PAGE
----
"Comedians work hard to refine their craft, which often results in the creation of an intangible asset — a signature style of comedy. Such assets are deserving of intellectual property rights protection — but which one(s)? Under the Copyright Act, protection extends to original works of authorship fixed in any tangible medium of expression, now known or later developed. It follows that artistic content in tangible form, such as a comic's written jokes performed to an audience (or recorded), is entitled to protection. Taken to its logical conclusion, if comedic works are copyrightable, then those who engage in "joke thievery" should find themselves subject to suit for copyright infringement, thereby entitling the complainant to the Copyright Act's statutory damages and attorneys' fees. Not so fast! A thorough review of the tenets of the Copyright Act when viewed in the context of professional comedians raises a problem."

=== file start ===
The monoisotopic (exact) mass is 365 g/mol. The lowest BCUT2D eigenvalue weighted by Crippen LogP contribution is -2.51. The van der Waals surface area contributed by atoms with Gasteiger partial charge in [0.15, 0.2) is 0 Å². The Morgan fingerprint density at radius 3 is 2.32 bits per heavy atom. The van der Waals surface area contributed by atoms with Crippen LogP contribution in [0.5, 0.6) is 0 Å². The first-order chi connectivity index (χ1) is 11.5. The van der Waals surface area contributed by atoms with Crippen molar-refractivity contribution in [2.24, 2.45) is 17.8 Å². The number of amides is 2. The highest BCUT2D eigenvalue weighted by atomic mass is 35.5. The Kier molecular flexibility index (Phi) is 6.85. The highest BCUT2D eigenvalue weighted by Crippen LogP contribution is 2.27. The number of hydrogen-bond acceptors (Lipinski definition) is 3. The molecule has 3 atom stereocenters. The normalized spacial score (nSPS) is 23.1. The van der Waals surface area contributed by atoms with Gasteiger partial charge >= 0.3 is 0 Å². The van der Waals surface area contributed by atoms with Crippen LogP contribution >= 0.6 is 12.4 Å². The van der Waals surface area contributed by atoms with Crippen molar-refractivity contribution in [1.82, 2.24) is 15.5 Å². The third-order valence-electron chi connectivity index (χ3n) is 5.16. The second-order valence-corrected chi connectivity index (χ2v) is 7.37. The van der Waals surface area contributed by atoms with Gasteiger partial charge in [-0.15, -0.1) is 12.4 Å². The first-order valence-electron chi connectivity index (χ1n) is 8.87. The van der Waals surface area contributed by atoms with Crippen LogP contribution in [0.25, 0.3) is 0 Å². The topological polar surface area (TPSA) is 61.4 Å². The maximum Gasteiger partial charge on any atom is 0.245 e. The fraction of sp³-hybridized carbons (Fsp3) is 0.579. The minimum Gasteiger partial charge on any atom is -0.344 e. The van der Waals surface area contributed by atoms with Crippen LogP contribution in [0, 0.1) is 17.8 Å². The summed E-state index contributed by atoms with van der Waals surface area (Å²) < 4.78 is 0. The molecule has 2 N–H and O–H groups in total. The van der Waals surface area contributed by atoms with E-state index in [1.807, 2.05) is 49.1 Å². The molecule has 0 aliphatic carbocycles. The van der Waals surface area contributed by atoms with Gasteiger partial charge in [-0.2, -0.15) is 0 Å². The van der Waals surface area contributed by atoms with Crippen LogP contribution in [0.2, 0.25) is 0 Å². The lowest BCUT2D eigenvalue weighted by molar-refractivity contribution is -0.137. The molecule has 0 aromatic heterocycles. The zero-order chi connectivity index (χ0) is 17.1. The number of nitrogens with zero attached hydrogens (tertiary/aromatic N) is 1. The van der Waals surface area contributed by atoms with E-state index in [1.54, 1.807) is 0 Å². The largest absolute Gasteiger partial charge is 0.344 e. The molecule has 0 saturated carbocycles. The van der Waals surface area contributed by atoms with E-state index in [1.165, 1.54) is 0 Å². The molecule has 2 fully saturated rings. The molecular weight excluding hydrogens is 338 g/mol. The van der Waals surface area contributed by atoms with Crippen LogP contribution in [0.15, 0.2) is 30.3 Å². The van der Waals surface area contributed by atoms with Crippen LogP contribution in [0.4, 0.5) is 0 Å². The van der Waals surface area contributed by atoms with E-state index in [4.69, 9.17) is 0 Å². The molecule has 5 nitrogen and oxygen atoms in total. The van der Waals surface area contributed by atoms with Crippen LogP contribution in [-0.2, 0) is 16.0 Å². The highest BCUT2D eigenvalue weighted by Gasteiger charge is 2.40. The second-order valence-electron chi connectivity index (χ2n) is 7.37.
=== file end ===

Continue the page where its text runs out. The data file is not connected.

Tuesday, June 10, 2014
Why It's So Hard to Get the Law to Protect a Good Joke (Guest Column); Hollywood Reporter, 6/8/14
James J.S. Holmes and Kanika D. Corley, Hollywood Reporter; Why It's So Hard to Get the Law to Protect a Good Joke (Guest Column) :